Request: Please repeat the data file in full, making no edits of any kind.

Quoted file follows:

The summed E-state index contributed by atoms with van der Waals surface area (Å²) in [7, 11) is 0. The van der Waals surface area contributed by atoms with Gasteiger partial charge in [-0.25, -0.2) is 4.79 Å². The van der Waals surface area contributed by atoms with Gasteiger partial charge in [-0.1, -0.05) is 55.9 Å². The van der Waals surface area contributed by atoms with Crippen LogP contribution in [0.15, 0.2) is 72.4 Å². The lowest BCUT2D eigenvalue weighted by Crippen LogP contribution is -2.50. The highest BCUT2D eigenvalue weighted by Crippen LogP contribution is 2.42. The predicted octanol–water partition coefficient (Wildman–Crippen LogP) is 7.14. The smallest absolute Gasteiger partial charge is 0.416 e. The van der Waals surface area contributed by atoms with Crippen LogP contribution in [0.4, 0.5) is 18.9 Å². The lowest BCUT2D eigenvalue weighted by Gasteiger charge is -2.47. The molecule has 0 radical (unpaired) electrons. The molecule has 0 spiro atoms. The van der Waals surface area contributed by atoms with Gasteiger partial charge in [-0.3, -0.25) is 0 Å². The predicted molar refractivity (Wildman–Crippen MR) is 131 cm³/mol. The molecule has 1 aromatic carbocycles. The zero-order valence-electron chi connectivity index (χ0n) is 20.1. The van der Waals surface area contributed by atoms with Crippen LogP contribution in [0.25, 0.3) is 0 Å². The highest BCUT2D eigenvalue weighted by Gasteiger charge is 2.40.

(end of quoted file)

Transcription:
The summed E-state index contributed by atoms with van der Waals surface area (Å²) in [7, 11) is 0. The van der Waals surface area contributed by atoms with Gasteiger partial charge in [-0.25, -0.2) is 4.79 Å². The van der Waals surface area contributed by atoms with Gasteiger partial charge in [-0.1, -0.05) is 55.9 Å². The van der Waals surface area contributed by atoms with Crippen LogP contribution in [0.15, 0.2) is 72.4 Å². The lowest BCUT2D eigenvalue weighted by Crippen LogP contribution is -2.50. The highest BCUT2D eigenvalue weighted by Crippen LogP contribution is 2.42. The predicted octanol–water partition coefficient (Wildman–Crippen LogP) is 7.14. The smallest absolute Gasteiger partial charge is 0.416 e. The van der Waals surface area contributed by atoms with Crippen LogP contribution in [0.4, 0.5) is 18.9 Å². The lowest BCUT2D eigenvalue weighted by Gasteiger charge is -2.47. The molecule has 0 radical (unpaired) electrons. The molecule has 0 spiro atoms. The van der Waals surface area contributed by atoms with Gasteiger partial charge in [-0.3, -0.25) is 0 Å². The predicted molar refractivity (Wildman–Crippen MR) is 131 cm³/mol. The molecule has 1 aromatic carbocycles. The zero-order valence-electron chi connectivity index (χ0n) is 20.1. The van der Waals surface area contributed by atoms with Crippen LogP contribution in [0.25, 0.3) is 0 Å². The highest BCUT2D eigenvalue weighted by Gasteiger charge is 2.40.